I'm lucky to live in a rural setting, next to a tiny river in a forest. So I try to supply my fish with live food as often as I possibly can. So, they are fed live black mosquito larvae, gammarus, daphnia, red worms and sometimes a bit of dry meaty pellets. I used to give them a discus food, but I saw that they prefer living stuff. Furthermore, you can see them hunting in the current, and believe me, that's well worth it.
Hypancistrus zebra work with the current to catch their prey. They lurk behind wood or a stone and suddenly "fly" out to fall on the prey with their entire body. Once the prey is grounded, they go backwards, always holding the prey under their body, until they can properly eat it. Once again, the alpha male is the first to eat and if your tank is too small, he won't let the others join in. That's why it's very important to create enough caves and to provide food in several places.
Breeding Hypancistrus zebra
Like with any other fish, you'll have to meet certain criteria to have a chance of breeding Hypancistrus zebra. It begins maybe with the only real difficulty: you must not only have a pair, but a whole community to give a better than good chance of finding the right ratio of males to females. When you see the actual prices at your LFS, you may find it's a nonsense to try.
If you can overcome this financial outlay and you find yourself with a colony of six to eight individuals, you'll still have to think about how to stimulate them. Overall, I would say there are four major requirements to obtain a first spawn: the food, the current, the breeding caves and the stimulation.
First of all, you have to feed your fishes regularly and to provide them with good quality, varied and a sufficient quantity of live food. Not always that easy.
Second, remember that Rio Xingu is a fast flowing river. You have to move the whole volume of water in your zebra tank and this partly depends on your tank configuration. I guess a good average is 20 times the volume per hour, half in filtering, half just in current.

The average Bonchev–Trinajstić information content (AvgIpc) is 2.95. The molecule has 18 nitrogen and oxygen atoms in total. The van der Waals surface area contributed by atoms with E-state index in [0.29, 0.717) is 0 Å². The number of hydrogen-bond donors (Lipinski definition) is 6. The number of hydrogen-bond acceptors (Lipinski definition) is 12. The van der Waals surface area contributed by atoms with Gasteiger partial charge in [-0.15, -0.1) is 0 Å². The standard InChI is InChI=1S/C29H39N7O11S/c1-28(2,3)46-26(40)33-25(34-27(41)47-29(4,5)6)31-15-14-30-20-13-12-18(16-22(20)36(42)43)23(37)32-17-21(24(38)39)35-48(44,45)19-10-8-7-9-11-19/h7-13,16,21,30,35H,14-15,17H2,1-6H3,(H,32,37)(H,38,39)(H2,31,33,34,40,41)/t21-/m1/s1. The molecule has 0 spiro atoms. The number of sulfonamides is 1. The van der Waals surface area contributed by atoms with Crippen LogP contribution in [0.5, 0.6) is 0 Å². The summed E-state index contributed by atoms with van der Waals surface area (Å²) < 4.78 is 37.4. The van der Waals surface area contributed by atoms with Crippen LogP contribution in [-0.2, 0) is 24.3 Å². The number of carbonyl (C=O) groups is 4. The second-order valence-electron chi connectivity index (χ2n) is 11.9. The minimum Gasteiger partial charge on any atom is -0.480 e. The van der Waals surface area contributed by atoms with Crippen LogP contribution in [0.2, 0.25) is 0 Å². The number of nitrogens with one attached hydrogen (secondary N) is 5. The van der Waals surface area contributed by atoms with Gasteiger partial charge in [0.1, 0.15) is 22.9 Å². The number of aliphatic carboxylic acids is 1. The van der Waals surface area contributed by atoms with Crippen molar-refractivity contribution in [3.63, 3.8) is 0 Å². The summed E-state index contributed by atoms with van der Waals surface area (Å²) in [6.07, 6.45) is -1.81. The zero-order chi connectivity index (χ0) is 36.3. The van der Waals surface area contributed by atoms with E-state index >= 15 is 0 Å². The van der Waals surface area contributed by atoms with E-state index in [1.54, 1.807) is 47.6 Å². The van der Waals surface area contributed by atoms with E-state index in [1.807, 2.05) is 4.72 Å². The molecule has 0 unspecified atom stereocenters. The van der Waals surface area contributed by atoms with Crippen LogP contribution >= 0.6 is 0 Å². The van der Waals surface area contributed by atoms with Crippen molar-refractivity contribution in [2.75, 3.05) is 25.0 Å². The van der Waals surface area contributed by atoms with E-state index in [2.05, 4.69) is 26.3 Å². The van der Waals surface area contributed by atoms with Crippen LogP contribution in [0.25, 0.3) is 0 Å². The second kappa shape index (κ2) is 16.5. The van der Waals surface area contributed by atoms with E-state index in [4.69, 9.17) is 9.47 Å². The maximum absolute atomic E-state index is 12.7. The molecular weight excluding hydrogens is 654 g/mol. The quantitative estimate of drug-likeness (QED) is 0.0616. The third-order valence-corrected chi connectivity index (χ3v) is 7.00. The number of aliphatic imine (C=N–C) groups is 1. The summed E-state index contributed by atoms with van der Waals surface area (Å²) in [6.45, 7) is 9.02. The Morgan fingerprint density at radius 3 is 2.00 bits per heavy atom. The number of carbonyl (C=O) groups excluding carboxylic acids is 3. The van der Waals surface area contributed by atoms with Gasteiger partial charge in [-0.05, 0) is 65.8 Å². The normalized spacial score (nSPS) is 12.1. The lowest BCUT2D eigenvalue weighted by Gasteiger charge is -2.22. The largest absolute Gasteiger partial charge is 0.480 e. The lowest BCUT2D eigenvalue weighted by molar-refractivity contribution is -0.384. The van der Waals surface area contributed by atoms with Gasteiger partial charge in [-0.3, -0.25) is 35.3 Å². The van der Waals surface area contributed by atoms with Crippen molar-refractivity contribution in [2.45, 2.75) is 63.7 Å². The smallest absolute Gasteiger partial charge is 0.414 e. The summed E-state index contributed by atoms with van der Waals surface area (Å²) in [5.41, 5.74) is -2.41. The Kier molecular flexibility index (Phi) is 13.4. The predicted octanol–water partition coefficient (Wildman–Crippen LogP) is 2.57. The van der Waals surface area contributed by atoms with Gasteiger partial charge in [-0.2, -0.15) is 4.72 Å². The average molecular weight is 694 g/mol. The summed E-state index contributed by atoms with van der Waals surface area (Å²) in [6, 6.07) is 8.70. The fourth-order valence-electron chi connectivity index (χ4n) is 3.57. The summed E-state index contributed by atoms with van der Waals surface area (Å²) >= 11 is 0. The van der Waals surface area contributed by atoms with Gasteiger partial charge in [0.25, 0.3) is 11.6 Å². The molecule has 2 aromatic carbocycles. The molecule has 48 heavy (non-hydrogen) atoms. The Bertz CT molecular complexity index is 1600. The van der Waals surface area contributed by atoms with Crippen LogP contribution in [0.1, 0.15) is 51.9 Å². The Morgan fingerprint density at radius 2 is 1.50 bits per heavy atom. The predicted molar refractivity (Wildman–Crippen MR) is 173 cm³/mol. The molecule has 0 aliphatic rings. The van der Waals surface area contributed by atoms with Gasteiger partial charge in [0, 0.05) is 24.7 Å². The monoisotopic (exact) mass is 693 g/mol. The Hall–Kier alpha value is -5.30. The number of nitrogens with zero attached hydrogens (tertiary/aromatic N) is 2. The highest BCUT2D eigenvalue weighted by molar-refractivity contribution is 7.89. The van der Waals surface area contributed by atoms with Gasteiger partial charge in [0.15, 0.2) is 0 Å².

Third, your fishes must be able to find some caves or spots where they feel safe to spawn. I personally use baked clay tubes as breeding caves and these only have one issue: size.
The cave must be just wide enough for the alpha male to enter but also to block the entrance with his body. It must be deep enough for at least the entire body to enter. I've observed that larger caves are often left empty because the male can't entirely obtrude others entrance to the tube. I observed that, in my population, that they prefer a cave that is a oriented slightly against the current. The entrance is not straight on to the current, but just enough to let a bit of water movement inside. I guess it helps the male to keep the tube clean and oxygenated.
Fourth, you must obtain the first spawn. I've heard about a lot of things possibly stimulating the fishes. I took a chance with the 'natural' process. I mean giving them all the food and conditions they need to 'get in the mood'. I simulated a changing of season. I begun by feeding them heavily with very rich food for a whole month (be careful with the water changes). Then I began the following regime:
1st day: Normal temperature 28°C. Switch the heater off and let the temperature fall to 22°C over two days.
3rd to 8th day: Stopped feeding, no more water changes and let the temperature stay at 22°C
9th to 17th day : Raise 1°C per day until 30°C and in the meantime give live food again, progressively more over time.
18th day: Water change of 50% with similar water (as explained above)
If the first spawn is sometimes difficult to obtain, a mature female will lay eggs, in good conditions, every four to five weeks. This information is crucial in your choice of population. Indeed, as the alpha male is the only one the females would choose, if you have more than 2 females, your male will soon be exhausted.
As I write in early 2005, my alpha male is actually in uninterrupted spawning and guarding conditions from March 2004, at a cycle of one spawn every two or three weeks. Each of my three females court him all the time. That means he often has, in the same cave, a clutch of eggs, a few fry from two weeks earlier and another female, waiting for him to let her in.
This production line has several consequences. First of all, as he can't leave for taking a rest or simply eating, he sometimes eats a part of the eggs. I never saw him eating fry. Second, as he is exhausted, he lowers the quality of guarding fry, which causes a greater fry mortality rate in the first fortnight of their existence.